CHARLESTON, W. VA.-- There have been three, nearly back-to-back floods in West Virginia this year and Project Recovery has been an integral part of each recovery effort, providing free counseling to those who are suffering from disaster related stress.
Project Recovery workers are local people with an intimate understanding of their communities and people. Project Recovery’s outreach effort provides screening, education and counseling at the request of individuals. It is not necessary to be registered with Federal Emergency Management Agency (FEMA) to obtain counseling.
Counselors will visit community centers and neighborhoods in the 17 affected counties (Hancock, Ohio, Marshall, Wetzel, Tyler, Pleasants, Wirt, Kanawha, Nicholas, Lincoln, Boone, Greenbrier, Summers, Mercer, Mingo, Logan and Wyoming). Individuals may request counseling by calling this toll-free number: 1-866-867-8290. It is available 24 hours a day, seven days a week until further notice.
“Disasters are by their nature frightening. People are thrust into strange new situations and forced to cope with major losses,” said Steve Kappa, state coordinating officer for disaster recovery.
The Project Recovery program is run by the state of West Virginia, with all costs reimbursed by FEMA. If warranted, the state may request a long term counseling program. The program includes community outreach, consultation and education.
“In this season of celebration people are recovering from the flood disaster and feeling the economic adversity in a particularly intense way,” said Faith L. Stuart, director of the Data Integration and Security Division of the Office of Behavioral Health Services.
“People often want something close to the ideal, a well decorated home complete with gifts under the tree. They may be feeling frustrated and angry. They may feel they don’t have time to take care of themselves. Project Recovery outreach workers are available for individuals and groups, as listeners or educators, providing insights on how to cope with the added stress of the holidays.”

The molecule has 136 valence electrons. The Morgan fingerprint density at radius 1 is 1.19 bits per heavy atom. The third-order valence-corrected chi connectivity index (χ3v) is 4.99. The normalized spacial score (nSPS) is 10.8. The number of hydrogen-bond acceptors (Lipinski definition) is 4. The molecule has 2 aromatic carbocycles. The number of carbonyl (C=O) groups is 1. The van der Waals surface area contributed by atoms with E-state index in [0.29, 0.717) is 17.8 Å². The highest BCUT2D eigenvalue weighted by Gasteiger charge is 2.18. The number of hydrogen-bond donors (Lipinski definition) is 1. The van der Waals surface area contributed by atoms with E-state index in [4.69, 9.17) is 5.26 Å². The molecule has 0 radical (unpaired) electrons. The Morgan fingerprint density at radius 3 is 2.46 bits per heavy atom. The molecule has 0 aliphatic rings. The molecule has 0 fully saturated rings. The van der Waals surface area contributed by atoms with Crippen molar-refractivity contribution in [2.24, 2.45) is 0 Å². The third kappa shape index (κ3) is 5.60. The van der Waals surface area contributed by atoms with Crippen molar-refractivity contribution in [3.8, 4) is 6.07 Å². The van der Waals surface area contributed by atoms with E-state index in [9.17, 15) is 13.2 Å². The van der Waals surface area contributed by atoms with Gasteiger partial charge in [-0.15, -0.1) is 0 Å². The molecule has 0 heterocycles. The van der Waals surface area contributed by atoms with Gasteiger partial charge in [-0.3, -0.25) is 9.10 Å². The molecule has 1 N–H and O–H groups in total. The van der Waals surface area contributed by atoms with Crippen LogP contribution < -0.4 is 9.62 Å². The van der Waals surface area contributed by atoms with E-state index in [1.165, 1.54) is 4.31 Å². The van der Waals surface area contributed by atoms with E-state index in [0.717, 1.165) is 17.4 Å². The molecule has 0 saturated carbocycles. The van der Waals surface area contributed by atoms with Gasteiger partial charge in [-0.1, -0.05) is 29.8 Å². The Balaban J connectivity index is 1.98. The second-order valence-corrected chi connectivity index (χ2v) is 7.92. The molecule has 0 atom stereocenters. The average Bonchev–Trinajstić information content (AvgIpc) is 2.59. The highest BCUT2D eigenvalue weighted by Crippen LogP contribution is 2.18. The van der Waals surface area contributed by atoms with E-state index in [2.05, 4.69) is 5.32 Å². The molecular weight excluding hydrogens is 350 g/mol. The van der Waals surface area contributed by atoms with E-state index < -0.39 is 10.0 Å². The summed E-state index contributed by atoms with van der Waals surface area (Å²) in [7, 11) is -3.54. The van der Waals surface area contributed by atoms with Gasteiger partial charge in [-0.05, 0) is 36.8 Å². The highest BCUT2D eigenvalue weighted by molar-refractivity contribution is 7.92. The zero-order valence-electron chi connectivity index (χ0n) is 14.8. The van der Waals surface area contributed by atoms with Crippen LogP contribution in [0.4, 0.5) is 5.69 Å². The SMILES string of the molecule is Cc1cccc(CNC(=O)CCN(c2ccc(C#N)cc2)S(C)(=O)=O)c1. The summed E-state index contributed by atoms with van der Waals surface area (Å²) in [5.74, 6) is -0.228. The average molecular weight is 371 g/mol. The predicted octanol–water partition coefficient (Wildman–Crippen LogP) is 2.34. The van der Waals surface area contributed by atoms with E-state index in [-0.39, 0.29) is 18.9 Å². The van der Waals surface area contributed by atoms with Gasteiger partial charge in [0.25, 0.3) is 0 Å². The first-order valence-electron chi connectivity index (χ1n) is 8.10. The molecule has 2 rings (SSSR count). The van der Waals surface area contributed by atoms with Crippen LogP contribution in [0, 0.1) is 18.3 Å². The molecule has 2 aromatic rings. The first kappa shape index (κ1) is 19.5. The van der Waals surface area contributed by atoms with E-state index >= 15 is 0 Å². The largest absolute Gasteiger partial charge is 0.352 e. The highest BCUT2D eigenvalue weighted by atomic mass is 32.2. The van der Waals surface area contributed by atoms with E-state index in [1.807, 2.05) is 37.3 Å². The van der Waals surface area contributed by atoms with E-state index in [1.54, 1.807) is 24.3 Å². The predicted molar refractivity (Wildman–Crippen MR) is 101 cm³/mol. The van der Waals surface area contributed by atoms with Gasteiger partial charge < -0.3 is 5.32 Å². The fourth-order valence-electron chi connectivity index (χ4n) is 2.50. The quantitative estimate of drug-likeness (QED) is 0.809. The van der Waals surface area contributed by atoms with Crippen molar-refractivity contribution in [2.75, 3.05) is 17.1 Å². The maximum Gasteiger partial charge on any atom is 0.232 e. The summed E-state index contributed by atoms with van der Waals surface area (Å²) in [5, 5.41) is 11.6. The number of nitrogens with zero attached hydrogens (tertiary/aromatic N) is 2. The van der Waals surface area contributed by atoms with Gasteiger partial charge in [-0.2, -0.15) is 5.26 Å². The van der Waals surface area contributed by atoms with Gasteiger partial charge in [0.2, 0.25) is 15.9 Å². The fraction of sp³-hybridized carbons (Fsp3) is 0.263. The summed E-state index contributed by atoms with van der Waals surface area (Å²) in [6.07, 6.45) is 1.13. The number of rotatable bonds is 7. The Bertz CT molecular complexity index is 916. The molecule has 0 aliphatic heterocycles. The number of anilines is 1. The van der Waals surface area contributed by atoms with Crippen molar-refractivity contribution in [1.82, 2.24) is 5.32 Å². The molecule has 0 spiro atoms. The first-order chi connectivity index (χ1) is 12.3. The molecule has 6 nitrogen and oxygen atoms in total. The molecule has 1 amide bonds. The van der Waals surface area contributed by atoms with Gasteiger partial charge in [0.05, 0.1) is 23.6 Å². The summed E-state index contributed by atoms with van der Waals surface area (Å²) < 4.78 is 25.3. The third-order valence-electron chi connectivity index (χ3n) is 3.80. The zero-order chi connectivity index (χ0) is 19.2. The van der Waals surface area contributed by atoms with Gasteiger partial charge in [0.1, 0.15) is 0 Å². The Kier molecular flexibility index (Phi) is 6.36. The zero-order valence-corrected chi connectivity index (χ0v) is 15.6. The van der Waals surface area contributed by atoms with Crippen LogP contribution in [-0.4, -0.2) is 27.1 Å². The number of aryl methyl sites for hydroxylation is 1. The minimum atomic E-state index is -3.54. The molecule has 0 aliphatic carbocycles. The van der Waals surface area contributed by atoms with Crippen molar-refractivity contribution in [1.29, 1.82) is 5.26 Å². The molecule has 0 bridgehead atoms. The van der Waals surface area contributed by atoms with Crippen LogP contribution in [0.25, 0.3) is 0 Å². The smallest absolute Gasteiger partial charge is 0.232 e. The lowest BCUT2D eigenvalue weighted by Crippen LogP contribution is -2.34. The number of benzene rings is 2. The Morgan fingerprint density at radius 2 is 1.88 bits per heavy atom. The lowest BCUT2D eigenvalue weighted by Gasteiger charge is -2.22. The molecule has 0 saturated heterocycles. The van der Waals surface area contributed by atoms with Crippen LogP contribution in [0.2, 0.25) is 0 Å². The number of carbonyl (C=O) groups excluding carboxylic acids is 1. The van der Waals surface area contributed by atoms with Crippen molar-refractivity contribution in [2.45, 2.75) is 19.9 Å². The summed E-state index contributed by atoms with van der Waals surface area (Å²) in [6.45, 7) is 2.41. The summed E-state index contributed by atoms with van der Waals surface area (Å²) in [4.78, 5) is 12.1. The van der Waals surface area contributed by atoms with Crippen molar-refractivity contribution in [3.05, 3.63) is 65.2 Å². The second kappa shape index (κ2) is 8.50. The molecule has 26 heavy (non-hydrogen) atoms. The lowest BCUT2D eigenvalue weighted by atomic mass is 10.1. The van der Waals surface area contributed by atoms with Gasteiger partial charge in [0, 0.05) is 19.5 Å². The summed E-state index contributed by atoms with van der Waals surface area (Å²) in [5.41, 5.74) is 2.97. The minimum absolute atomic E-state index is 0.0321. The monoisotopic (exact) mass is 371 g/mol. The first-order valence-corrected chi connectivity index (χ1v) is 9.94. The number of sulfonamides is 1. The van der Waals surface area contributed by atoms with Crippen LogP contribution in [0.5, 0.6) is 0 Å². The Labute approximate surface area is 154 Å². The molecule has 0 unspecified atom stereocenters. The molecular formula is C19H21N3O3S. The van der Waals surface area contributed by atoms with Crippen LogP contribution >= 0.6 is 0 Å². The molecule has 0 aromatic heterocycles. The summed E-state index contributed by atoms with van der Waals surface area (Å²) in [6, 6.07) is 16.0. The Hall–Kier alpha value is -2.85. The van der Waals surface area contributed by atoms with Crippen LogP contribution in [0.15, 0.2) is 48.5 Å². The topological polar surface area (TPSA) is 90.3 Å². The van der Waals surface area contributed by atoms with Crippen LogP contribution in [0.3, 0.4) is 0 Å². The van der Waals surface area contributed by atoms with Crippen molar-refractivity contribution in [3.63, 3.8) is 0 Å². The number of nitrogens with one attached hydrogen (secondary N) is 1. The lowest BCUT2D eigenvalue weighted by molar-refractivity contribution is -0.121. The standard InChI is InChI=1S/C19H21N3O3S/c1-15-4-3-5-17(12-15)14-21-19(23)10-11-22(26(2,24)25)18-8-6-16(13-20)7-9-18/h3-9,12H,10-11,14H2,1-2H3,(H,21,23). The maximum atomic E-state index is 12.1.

Outreach teams are composed of one team leader and five outreach workers. The team leader must be a licensed clinician. Teams are sent out in pairs when requested.
Deployed teams of six go through a two-day training program using the FEMA/Center for Mental Health Services (CMHS) manual, “Training Manual for Mental Health and Human Services Workers in Major Disasters.”
All Project Recovery services are FREE and participants do not have to be signed up with any other state or federal programs.
On March 1, 2003, FEMA became part of the U.S. Department of Homeland Security. FEMA's continuing mission within the new department is to lead the effort to prepare the nation for all hazards and effectively manage federal response and recovery efforts following any national incident. FEMA also initiates proactive mitigation activities, trains first responders, and manages the National Flood Insurance Program and the U.S. Fire Administration.